In Focus: Post-secondary Transition in Ohio
Research shows that comprehensive and thorough transition planning for students with disabilities leads to better post-school employment, education, and independent living outcomes. Transition planning requires input, not only from families, but also relationships with agency partners, schools, and teams.
“It’s important that professionals are part of the team as the student transitions into adulthood so they can best understand their adult life goals, where they’re currently at in their skill development, and how to best support them as they enter adulthood,” explains Alex Corwin, Program Director, Lifespan Transitions Center at OCALI.
Each year, states are required to report on the progress towards indicators to the U.S. Department of Education’s Office for Special Ed Programs. For the past two years, Ohio has scored in the needs assistance range—not exactly where we want to be compared to all the other states. To improve this outcome, there is an intentional focus on post-secondary transition in Ohio.
“We have an opportunity to assist our students through our State Systemic Improvement Plan which we’re in the process of writing,” shares Joseph Petrarca, Associate Director, Office for Exceptional Children, Ohio Department of Education. “We are going to align our partnerships with our state systems of support, and we are developing an early warning system that uses data that will assist districts and IEP teams for students at risk of not graduating.”
Impact of the Pandemic & Relationships
Like other services and supports, the pandemic has impacted the way many Ohio school districts provide post-secondary transition services. The variation in mask and quarantine protocols have changed the way districts have been able to engage and develop relationships with students, businesses, and community organizations.
“A lot of agencies still aren’t doing anything face-to-face, which is totally fine and their decision,” explains Ryan Murphy, Special Education Director, Fairless Local Schools. “But, I think it has hurt us in the relationship side of things. When you’re having conversations with families, you have to have that relationship built with them to be able to engage in the services.”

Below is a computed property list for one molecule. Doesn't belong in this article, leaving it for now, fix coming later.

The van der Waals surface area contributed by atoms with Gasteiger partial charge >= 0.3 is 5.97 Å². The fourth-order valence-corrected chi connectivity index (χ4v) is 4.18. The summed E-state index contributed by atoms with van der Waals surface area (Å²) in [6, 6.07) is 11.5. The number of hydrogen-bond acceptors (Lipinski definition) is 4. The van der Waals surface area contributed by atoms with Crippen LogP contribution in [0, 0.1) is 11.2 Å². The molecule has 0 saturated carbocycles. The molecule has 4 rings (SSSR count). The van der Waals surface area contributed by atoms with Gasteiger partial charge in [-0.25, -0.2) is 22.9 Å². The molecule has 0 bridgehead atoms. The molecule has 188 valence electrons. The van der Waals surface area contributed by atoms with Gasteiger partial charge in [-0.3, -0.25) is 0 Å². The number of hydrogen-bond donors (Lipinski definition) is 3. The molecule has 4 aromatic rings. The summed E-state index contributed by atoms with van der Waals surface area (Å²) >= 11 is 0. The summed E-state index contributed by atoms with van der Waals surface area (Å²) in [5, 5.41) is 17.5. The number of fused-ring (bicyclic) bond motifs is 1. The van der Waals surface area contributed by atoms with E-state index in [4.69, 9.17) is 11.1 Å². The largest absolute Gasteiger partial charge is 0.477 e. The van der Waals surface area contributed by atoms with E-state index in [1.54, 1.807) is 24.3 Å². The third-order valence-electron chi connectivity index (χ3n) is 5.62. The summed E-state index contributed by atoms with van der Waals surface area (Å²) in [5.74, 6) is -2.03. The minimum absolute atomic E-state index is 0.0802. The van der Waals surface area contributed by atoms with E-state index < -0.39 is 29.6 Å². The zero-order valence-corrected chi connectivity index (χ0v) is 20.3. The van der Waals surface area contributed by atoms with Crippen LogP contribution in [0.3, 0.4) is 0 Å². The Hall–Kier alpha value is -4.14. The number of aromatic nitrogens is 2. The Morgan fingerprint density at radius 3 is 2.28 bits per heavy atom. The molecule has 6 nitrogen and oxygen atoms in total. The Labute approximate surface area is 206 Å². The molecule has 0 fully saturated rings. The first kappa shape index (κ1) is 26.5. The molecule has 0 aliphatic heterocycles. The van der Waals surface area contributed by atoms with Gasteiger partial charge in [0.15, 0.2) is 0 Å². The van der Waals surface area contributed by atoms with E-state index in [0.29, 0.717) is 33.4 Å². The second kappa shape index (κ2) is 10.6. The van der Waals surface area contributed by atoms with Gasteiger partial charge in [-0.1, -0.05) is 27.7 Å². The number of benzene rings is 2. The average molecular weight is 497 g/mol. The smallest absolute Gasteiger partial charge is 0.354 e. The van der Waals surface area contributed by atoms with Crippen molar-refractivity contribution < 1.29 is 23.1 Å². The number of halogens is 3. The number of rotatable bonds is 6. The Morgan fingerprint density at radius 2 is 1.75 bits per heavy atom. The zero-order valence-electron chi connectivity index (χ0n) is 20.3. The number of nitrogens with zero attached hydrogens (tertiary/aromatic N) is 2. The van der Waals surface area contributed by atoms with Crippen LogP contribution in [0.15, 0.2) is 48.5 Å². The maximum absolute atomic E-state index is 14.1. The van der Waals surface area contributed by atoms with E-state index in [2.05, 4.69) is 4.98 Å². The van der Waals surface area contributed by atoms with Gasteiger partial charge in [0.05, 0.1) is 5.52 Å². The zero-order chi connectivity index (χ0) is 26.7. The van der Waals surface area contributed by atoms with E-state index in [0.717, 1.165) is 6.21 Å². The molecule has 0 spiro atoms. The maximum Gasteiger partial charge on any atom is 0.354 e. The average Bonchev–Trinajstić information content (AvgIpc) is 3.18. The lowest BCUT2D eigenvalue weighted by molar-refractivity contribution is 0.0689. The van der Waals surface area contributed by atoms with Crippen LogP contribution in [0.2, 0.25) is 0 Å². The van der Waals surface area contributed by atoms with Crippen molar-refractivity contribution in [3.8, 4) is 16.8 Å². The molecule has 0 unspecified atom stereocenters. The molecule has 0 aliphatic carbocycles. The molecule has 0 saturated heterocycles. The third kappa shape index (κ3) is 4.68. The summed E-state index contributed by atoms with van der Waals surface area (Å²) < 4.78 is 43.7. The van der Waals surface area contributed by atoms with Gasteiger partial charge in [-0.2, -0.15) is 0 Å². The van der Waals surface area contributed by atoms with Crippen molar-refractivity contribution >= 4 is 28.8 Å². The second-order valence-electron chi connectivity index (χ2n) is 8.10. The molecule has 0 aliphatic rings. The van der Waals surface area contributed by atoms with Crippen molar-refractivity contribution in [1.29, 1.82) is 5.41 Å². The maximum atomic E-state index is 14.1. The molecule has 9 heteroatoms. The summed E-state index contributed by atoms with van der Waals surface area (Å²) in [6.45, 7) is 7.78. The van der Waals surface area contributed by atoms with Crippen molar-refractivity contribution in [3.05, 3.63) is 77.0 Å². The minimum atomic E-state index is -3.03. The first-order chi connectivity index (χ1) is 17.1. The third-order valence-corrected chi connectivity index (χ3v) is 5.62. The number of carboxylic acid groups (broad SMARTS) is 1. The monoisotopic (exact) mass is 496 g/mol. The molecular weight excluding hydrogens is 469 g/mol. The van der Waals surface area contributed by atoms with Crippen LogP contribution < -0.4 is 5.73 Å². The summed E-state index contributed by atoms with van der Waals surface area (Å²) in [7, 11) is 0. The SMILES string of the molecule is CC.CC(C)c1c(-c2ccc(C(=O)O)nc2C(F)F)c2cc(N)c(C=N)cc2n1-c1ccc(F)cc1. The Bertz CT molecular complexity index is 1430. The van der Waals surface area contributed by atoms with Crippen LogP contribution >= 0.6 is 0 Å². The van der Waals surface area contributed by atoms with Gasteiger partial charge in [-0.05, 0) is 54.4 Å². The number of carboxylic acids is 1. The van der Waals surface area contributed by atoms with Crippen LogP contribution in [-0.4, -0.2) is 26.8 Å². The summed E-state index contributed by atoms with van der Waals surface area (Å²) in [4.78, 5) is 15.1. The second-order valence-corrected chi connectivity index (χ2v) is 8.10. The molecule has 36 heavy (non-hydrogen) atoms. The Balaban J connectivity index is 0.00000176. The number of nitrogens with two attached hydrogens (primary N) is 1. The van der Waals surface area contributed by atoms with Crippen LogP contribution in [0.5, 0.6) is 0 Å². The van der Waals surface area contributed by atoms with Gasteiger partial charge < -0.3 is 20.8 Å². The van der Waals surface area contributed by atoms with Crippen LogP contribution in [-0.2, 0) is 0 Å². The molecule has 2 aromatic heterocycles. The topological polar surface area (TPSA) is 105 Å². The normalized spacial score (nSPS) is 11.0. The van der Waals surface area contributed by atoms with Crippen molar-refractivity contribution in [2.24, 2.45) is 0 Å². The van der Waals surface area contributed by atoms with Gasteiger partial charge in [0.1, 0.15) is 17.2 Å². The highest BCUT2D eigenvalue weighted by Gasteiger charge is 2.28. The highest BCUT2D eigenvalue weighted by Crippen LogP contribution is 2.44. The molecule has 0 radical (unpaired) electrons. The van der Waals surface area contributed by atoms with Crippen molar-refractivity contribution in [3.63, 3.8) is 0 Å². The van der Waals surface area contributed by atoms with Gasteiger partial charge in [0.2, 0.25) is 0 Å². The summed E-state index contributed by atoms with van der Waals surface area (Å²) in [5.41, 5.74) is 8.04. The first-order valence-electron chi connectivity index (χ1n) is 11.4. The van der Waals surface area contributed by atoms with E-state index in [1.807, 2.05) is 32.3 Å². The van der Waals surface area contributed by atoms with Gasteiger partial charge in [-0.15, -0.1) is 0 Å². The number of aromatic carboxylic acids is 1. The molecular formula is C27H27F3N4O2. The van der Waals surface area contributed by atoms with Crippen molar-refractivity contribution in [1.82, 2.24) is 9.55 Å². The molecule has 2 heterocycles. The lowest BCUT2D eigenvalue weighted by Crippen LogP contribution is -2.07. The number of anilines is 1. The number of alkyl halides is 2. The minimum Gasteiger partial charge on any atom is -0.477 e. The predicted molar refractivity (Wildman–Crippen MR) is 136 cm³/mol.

Maurice Taylor, Student Services Director, Mahoning County Career & Technical Center agrees, saying, “It’s that human connection, and our families and students need that and they need to build those relationships in order to set students up to be successful. It’s also important for our students to actually see and touch things and be around something that they’re interested in, and in some cases it’s been hard to do that.”
During the pandemic and into this school year, Ohio school districts are getting creative on how to bridge gaps in building relationships and opportunities to engage, as well as address rising costs.
“Our outside agency partners have been creative, and they have been able to get kids placed in jobs, they were able to work through transportation issues, and that has caused us to become more innovative and creative,” says Murphy. “We have had to be creative to continue to give kids experiences despite having limitations. Additionally, as costs have risen from the pandemic, we have had to explore various grants, which have helped to fund some projects.”
Get the Details
These are just a few of the topics explored in the recent InspirED Virtual Learning Series episode, In Focus: Secondary Transition in Ohio. Watch the full recording to hear more from representatives from the Ohio Department of Education, OCALI’s Lifespan Transitions Center, and two Ohio schools share details about Ohio’s plan to improve secondary transition planning for Ohio students, along with secondary transition planning practices, insights, and resources.
Assistive Technology for Adult Life
Accessibility is often the key to independence. Because each person’s needs are different, it is important to carefully assess what assistive technologies (AT) are necessary and how to effectively use them.
Designed for educators, professionals, families, persons with disabilities, and others of all ages, Assistive Technology Internet Modules (ATIM) guide users through case studies, instructional videos, pre- and post-assessments, glossaries, discussion questions, and more.
The AT&AEM Center at OCALI is excited to share four new Assistive Technology Internet Modules (ATIM) that guide users through case studies, instructional videos, pre- and post-assessments, glossaries, discussion questions, and more.
AT Assessment Strategies for Adults: Part I
This module describes the role AT can play in the lives of adults with developmental disabilities and begins the discussion of assessment strategies that may be used to determine AT needs. Part I of this two-part module focuses on how AT can help people become more independent, more active participants in their own lives, and reduce the amount of support they need. Specific topics in Part I include an overview of AT devices and services, identification of the need for AT, and clarifying the individual’s strengths and obstacles to independence.
AT Assessment Strategies for Adults: Part II